The Sludge Report

oil tank sludge

What is sludge?

Oil tanks are not air tight. Every tank has a vent pipe to prevent over-pressurization when the tank is filled. When oil goes in, air comes out, and vice versa. Sludge is the result of water vapor in the air condensing inside of the tank upon changes in temperature. The water vapor pools into droplets on the tank’s interior, causing it to rust over time. Eventually, rust particles and water make their way to the bottom of the tank (water is heavier than oil). It is the interface of oil and water that forms a habitable environment for microbes. These microbes, in turn, feed off of the oil, causing it to break down and forming the thick sediment we refer to as “sludge”.

How do we prevent it?

Sludge does not represent a defective home heating system. In varying degrees, sludge inevitably builds up in all home heating oil tanks. Think of it as part of the oil tank’s ecosystem. There is even built-in infrastructure meant to deal with the gooey substance. For example, the pick-up lines that deliver oil from the tank to the burner often collect oil from several inches above the tank’s bottom, where sludge resides. Furthermore, the oil passes through a filter as it exits the tank.

In addition to those few intrinsic oil purification measures, there are other ways to make sure sludge does not interfere with the efficiency of your home’s heating system.

  1. Refill oil tanks before they bottom out. Perhaps the most common scenario in which sludge gets sucked into burner supply lines is when there is so little oil in a tank that the proportion of sludge to oil is high.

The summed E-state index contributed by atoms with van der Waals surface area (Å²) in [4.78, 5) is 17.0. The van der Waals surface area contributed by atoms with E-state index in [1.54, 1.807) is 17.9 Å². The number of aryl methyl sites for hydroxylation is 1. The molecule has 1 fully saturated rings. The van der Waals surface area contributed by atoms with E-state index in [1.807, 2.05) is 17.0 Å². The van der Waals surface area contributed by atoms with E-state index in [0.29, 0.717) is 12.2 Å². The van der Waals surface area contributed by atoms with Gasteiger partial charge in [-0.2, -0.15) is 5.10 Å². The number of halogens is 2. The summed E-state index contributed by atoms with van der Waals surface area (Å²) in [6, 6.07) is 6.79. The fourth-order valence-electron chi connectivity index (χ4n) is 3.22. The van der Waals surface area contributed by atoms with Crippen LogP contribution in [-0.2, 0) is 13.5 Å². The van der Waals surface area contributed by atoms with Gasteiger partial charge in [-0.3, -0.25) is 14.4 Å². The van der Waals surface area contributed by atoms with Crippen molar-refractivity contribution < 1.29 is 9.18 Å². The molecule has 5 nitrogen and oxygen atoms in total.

2. Arrange for yearly maintenance from your service provider. This should include the replacement of oil filters.

  3. Use a Premium Oil. Burning with premium oils, such as HeatForce, will help to clean your system naturally.

  4. Keep tanks full in the offseason. The more oil that is in the tank, the less room there is for air and water vapor.

  5. Use sludge emulsifiers. Oil providers will sometimes add these to their oil before dispatching it. If not, emulsifiers can be purchased at hardware stores and work by chemically decomposing sludge into particles and dispersing it throughout the oil reservoir.

  6. Use a reputable oil company. Discount oil companies offer discounts because their oil is less refined and contains more contaminants than more reputable providers. While cheaper, it adds more stress to a heating system and can be costly in the long run.


You may also want to read: Why Should I Clean My Burner?

Author: Brian Seibolt